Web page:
Eating for two means twice as much ice cream and pickles at midnight, right? Actually healthy eating during pregnancy is a little more complicated than that, and focus should be on common sense and sound science, rather than satisfying those weird late night cravings.

FOCUS ON FOOD, NOT SUPPLEMENTS: Most doctors will recommend a specially formulated prenatal vitamin. It’s good insurance, but the conventional wisdom is to focus on eating nutrient dense foods. Real food contains a wide variety of micronutrients and phytonutrients that just aren’t available in a pill. One important nutrient for new moms, omega-3 fatty acids, can become oxidized when put in pill form, rendering them ineffective and unhealthy. Not all omega-3 supplements are equal, and it appears that more research and oversight is needed to ensure safety and efficacy of omega-3 supplements.

DEAL WITH NAUSEA: Toki Tover, in her “RockTheBabyBump” blog, has written a great article on morning sickness. My favorite remedy is ginger tea made with real ginger root.

KEEP WEIGHT GAIN IN CHECK: The best time to achieve a healthy weight is before pregnancy. But statistics show that more than half of pregnancies in the U.S. are unintended. If you’re one of the lucky ones who was at a normal weight when you conceived, then eating for two means targeting 25 to 35 pounds of weight gain during your pregnancy. But if you were overweight or obese when you conceived, your target weight gain should be much lower. See chart below on optimal Weight Gain During Pregnancy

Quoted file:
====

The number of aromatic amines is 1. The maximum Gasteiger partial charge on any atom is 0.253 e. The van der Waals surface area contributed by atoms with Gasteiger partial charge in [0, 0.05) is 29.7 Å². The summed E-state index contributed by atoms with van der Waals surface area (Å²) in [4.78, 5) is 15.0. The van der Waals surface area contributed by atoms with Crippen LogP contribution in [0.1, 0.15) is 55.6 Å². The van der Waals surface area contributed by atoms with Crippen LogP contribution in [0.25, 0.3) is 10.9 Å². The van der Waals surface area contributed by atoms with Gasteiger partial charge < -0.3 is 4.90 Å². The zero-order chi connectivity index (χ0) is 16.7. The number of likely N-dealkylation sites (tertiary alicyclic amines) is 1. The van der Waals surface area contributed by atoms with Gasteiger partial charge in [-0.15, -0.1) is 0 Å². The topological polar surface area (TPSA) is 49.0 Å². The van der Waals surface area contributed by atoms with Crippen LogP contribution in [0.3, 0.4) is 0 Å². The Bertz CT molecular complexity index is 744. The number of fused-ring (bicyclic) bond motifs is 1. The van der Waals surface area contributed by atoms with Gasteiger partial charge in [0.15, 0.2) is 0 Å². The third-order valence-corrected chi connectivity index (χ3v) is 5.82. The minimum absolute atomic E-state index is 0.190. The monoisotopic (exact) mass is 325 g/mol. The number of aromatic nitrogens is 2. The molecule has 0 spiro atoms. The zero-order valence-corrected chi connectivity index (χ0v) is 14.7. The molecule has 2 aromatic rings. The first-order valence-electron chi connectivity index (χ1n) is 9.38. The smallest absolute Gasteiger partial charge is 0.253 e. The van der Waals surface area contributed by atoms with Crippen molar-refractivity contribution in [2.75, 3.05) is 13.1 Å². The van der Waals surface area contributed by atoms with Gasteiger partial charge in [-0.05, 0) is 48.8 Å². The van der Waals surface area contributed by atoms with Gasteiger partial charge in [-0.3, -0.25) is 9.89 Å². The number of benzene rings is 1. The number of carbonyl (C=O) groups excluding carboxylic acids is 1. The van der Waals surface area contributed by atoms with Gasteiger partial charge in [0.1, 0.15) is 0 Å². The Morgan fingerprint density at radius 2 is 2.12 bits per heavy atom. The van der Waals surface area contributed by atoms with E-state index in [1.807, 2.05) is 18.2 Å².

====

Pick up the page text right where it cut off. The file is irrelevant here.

Prepregnancy BMI

BMI (kg/m2)

Total Weight Gain




Normal weight

18.5 – 24.9





Obese (includes all classes)



MINIMIZE STRESS: Negative emotions and stress can send you searching for comfort food. We all know how that big bowl of mac and cheese, or that bag of cookies can hijack your healthy eating plan. Stress and high cortisol levels during pregnancy can increase your chances of gaining too much weight during pregnancy, and of keeping that weight after pregnancy. Depression during pregnancy and in the postpartum period can also negatively impact your struggle to keep weight in check. Lack of sleep is also associated with postpartum weight retention. Exercise and meditation are both great stress busters.

MAXIMIZE FOODS SAFETY: Potentially harmful foods to avoid in pregnancy include raw or rare meats, raw eggs, unpasteurized milk, and cheese made with raw milk. (Note that raw-milk cheeses that have been aged for at least 90 days are considered safe.) During pregnancy, be extra vigilant about keeping food hot or cold, and using up leftovers quickly or throwing them out. My motto for food safety has always been, “If in doubt, throw it out.” That will keep you and baby safe and healthy.

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